You may have a narrowed artery or partly blocked artery leading to your brain if you have experienced a TIA. If you have a TIA, you are more likely to have an Ischemic stroke later. So, please consult your doctor immediately.

Ischemic attack with a transient onset

Risk factors

Your stroke risk might be increased by a variety of circumstances. The following are some of the potentially treated stroke risk factors:

  • Obesity or being overweight
  • Inactivity on the physical level
  • Binge or heavy drinking
  • Cocaine and methamphetamine use are examples of illegal substances that are a potential risk.
  • Medical conditions that are a potential risk 
  • High Blood Pressure
  • Secondhand smoke exposure or cigarette smoking
  • Cholesterol levels are high.
  • Diabetes
  • Obstructive sleep apnea (OSA) 
  • Heart Diseases
  • Stroke, heart attack, or transient ischemic attack in the family or personal history
  • Infection with COVID-19

Other factors linked to an increased risk of stroke include:

  • Age – People above the age of 55 have a higher risk of stroke than those under 55.
  • Race – African Americans are more likely than other races to suffer a stroke.
  • Men are more likely than women to have a stroke. When women get strokes, they are frequently older, and they are more likely than males to die from them.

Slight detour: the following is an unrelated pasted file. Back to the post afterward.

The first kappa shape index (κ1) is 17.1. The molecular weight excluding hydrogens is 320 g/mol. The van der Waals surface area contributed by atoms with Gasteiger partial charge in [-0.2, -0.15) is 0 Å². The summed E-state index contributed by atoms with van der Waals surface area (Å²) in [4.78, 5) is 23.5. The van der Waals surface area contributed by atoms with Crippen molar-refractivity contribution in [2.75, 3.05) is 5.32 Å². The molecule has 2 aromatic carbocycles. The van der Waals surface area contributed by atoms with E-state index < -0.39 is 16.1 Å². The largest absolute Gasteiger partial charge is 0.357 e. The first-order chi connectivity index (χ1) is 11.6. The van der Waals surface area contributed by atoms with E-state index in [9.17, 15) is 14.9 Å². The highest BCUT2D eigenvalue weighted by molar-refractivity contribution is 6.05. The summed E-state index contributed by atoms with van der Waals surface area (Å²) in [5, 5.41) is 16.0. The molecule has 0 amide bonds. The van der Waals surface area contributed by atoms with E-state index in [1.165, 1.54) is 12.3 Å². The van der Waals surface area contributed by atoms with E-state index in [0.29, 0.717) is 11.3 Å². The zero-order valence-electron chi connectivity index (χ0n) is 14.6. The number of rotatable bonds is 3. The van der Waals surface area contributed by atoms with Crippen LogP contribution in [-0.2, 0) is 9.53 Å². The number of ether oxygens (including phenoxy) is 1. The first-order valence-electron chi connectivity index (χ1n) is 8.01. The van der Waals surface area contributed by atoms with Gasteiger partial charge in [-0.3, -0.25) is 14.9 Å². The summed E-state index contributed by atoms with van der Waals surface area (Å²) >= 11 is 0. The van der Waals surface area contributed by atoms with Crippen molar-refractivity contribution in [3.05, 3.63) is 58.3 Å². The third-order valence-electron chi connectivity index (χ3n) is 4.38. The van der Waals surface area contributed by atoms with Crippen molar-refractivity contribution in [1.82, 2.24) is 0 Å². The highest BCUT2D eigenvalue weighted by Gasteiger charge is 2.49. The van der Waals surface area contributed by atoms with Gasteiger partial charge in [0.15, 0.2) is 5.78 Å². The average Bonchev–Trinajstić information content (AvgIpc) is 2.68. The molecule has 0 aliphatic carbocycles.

• Hormones – Using estrogen-containing birth control pills or hormone therapy raises your risk.

Now that we are aware of the symptoms and causes of stroke, let us find out briefly about the treatment options. Note that some of the best brain surgery centers in Mumbai facilitate the best infrastructure for a successful procedure, including brain tumor surgeries in Mumbai.


Treatment procedures for stroke may be as follows:

Carotid endarterectomy: In this procedure, a small incision is made over the carotid artery, and plaque is removed. The artery is then sutured to restore normal blood flow to the brain.


Intra-arterial thrombolysis: in this procedure, a catheter is inserted in the artery and placed near the clot's proximity. Fibrinolytic agents are released directly onto the clot to break the clot.


Mechanical thrombectomy: A catheter is inserted through the artery to reach the clot. A stent remover is then inserted through the catheter to remove the clot physically.


Carotid angioplasty: The surgeon inserts a catheter in the artery through a sheath. The artery is then injected with contrast material. The contrast material enables a complete view of the artery and its narrower paths. A filter is placed on the other side of the narrowed artery path to catch any debris that breakaway during the procedure. 


A balloon is then inserted through the catheter and inflated to broaden the artery path and get the blood flowing. A mesh-like stent is then inserted through the catheter to prevent the arterial walls from collapsing.


Once we treat the patient with a suitable procedure, the patient undergoes stroke rehabilitation, which may include physiotherapy, speech therapy, stimulation therapy, and medication. The time taken for the patient to recover the reduced abilities depends on the extent of damage caused by the stroke.


Remember to act Face Arms Speech Time. After all, awareness and time are the keys to saving a life.